Brumby pays tribute to Jewish contribution
Posted on 22 March 2010 in the "Australian Jewish News"


PREMIER John Brumby paid tribute to Victoria’s Jewish community for its role in fostering diversity and multiculturalism in the state at a United Israel Appeal (UIA) fundraising dinner on Tuesday evening (March 16).

“Victoria’s Jewish community, the largest and most vibrant Jewish community in Australia, has itself played an immense role in making our state so diverse, so multicultural, so multi-faith and so tolerant,” the Premier said.

Brumby added that his government’s efforts “to stamp out religious and racial vilification have received immeasurable support from Jewish communities here in Victoria”.

He recalled the Jewish community’s support when, as Opposition leader in the mid-1990s, he worked closely with the Jewish Community Council of Victoria to develop a framework for racial vilification legislation that was brought into law by the ALP government in 2001-02.

“As you know, there were quite significant differences in many of the multicultural communities about the value of that legislation. So it was really the leadership of the Jewish community working with us and making that commitment that saw that legislation put into place in 2001.

“And in particular, in that regard, I would want to acknowledge the work of the Zionist Council of Victoria and the Jewish Community Council of Victoria because you’ve all worked so hard to promote mutual understanding and tolerance and to support the democratic fundamentals of dialogue and inclusion.”

Urging the Jewish community to support the UIA, Brumby noted that the organisation “is concerned not only with material assistance, but also with the preservation and protection of the neshamah, the concept of the Jewish soul”.
He commended UIA’s initiatives in taking Jews and non-Jews, many from Victoria, to Israel on cultural exchange programs, “to share the values of the Australian Diaspora community” and to bring home new ideas to Australia.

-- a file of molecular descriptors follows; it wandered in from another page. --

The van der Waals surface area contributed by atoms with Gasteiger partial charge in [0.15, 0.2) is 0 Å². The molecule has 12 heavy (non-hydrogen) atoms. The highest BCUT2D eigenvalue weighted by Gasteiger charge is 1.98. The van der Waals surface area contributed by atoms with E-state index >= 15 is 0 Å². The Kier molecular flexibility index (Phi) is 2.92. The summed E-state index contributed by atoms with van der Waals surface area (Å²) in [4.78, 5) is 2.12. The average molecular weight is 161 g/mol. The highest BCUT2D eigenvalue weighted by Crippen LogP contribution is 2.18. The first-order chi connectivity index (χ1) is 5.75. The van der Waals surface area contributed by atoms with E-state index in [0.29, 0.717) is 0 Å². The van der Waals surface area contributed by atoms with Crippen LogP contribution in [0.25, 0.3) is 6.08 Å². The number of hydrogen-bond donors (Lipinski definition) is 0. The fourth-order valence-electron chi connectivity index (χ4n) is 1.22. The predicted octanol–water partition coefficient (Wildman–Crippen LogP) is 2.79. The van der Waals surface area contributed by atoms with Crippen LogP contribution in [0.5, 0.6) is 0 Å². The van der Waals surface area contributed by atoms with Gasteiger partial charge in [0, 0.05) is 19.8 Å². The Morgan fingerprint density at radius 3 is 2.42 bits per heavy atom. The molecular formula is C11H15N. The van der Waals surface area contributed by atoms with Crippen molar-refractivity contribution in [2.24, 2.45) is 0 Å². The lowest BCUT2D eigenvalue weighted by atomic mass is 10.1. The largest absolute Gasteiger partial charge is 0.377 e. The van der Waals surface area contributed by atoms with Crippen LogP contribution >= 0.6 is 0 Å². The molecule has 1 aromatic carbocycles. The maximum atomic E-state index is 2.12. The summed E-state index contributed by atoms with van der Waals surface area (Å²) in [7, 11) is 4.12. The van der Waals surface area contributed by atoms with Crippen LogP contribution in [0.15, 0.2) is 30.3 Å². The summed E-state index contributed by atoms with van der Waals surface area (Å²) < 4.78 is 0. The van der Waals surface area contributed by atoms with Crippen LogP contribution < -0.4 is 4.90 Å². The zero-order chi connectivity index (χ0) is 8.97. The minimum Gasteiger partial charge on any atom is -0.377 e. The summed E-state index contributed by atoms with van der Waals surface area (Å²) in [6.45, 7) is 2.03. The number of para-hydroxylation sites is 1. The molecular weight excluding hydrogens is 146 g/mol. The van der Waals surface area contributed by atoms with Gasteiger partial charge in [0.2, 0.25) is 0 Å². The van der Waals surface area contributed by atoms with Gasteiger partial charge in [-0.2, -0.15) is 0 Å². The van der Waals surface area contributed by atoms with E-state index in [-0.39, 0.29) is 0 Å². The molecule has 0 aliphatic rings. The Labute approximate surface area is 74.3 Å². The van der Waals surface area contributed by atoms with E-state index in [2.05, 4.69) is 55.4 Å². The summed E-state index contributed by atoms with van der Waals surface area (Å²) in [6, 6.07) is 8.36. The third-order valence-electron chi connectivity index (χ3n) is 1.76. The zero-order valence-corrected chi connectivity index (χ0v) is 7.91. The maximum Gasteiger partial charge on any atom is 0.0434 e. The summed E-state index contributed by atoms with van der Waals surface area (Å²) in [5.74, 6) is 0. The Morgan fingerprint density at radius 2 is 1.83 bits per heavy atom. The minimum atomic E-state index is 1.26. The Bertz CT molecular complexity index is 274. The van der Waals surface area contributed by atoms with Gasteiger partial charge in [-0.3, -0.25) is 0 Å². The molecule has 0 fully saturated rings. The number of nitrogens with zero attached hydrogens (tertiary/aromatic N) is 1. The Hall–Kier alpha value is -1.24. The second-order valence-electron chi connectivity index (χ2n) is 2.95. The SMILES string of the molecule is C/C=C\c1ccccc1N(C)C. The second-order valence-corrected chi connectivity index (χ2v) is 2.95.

He gave as an example the groundbreaking Victoria-Israel Science and Technology Research and Development Fund (VISTECH) - launched by Brumby as minister for innovation in 2005 - which has received 175 expressions of interest and is now into its seventh round of grants.

Special guest Kathy Kellerman, an American who made aliyah, also spoke at the function about the Keren Hayesod-UIA Nitzana Youth Village initiative in the Negev, where she lives and works.

She predicted that Israel’s south, comprising more than 60 per cent of the country’s land mass, would become a major population centre in the future, as sustainable water and power technologies, now under development in Nitzana, became widespread.

UIA Victoria paid tribute to veteran fundraiser George Kuran, 90, who told the gathering his passion for digging deep to help Israel was sparked by a solidarity drive at South Caulfield Hebrew Congregation during the Six-Day War, and has grown ever since. In his honour, the UIA funded a 12-month scholarship for a young Victorian to take part in the programs at Nitzana.

(This comment is awaiting moderation: AJN)

March 25, 2010 at 2:14 pm

John Brumby paints a delightfully rosy picture of Victoria’s Jewish community. One would expect no less of a key guest speaker at a community fund-raising dinner. One could even be forgiven for thinking that if he said nice things, people might vote for him and his party.

Apparently as a community we “foster diversity” and are “so tolerant”. Nice words, but honestly, he can’t be serious. Much of the Victorian Jewish community struggles with diversity and tolerance big time on a number of issues, but mostly when it comes to the taboo topic of homosexuality.